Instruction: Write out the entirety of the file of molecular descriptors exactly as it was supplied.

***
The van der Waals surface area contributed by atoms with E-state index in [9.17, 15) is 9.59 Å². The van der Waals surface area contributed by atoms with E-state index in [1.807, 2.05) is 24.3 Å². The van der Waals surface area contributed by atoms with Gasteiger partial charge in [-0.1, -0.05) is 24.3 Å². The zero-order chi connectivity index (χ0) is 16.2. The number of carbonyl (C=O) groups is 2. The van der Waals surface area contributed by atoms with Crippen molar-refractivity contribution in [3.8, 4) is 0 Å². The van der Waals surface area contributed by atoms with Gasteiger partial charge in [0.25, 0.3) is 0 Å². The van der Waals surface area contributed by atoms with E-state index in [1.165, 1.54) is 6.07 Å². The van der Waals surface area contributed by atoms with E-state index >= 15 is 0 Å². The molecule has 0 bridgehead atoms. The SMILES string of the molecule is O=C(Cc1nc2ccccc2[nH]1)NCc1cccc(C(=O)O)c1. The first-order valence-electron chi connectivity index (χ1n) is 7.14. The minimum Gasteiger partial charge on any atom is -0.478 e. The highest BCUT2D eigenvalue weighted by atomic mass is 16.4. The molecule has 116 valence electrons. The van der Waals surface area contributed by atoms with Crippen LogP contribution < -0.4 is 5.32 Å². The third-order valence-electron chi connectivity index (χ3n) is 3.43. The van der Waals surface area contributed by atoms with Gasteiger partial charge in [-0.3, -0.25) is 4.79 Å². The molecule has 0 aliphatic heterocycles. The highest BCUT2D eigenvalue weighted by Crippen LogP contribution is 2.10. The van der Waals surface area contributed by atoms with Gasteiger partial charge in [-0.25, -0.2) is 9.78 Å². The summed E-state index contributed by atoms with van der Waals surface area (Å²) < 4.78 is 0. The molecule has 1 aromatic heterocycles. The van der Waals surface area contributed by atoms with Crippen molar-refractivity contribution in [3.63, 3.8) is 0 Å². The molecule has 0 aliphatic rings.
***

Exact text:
The van der Waals surface area contributed by atoms with E-state index in [9.17, 15) is 9.59 Å². The van der Waals surface area contributed by atoms with E-state index in [1.807, 2.05) is 24.3 Å². The van der Waals surface area contributed by atoms with Gasteiger partial charge in [-0.1, -0.05) is 24.3 Å². The zero-order chi connectivity index (χ0) is 16.2. The number of carbonyl (C=O) groups is 2. The van der Waals surface area contributed by atoms with Crippen molar-refractivity contribution in [3.8, 4) is 0 Å². The van der Waals surface area contributed by atoms with Gasteiger partial charge in [0.25, 0.3) is 0 Å². The van der Waals surface area contributed by atoms with E-state index in [1.165, 1.54) is 6.07 Å². The van der Waals surface area contributed by atoms with E-state index >= 15 is 0 Å². The molecule has 0 bridgehead atoms. The SMILES string of the molecule is O=C(Cc1nc2ccccc2[nH]1)NCc1cccc(C(=O)O)c1. The first-order valence-electron chi connectivity index (χ1n) is 7.14. The minimum Gasteiger partial charge on any atom is -0.478 e. The highest BCUT2D eigenvalue weighted by atomic mass is 16.4. The molecule has 116 valence electrons. The van der Waals surface area contributed by atoms with Crippen LogP contribution < -0.4 is 5.32 Å². The third-order valence-electron chi connectivity index (χ3n) is 3.43. The van der Waals surface area contributed by atoms with Gasteiger partial charge in [-0.3, -0.25) is 4.79 Å². The molecule has 0 aliphatic heterocycles. The highest BCUT2D eigenvalue weighted by Crippen LogP contribution is 2.10. The van der Waals surface area contributed by atoms with Gasteiger partial charge in [-0.25, -0.2) is 9.78 Å². The summed E-state index contributed by atoms with van der Waals surface area (Å²) < 4.78 is 0. The molecule has 1 aromatic heterocycles. The van der Waals surface area contributed by atoms with Crippen molar-refractivity contribution in [3.63, 3.8) is 0 Å². The molecule has 0 aliphatic rings.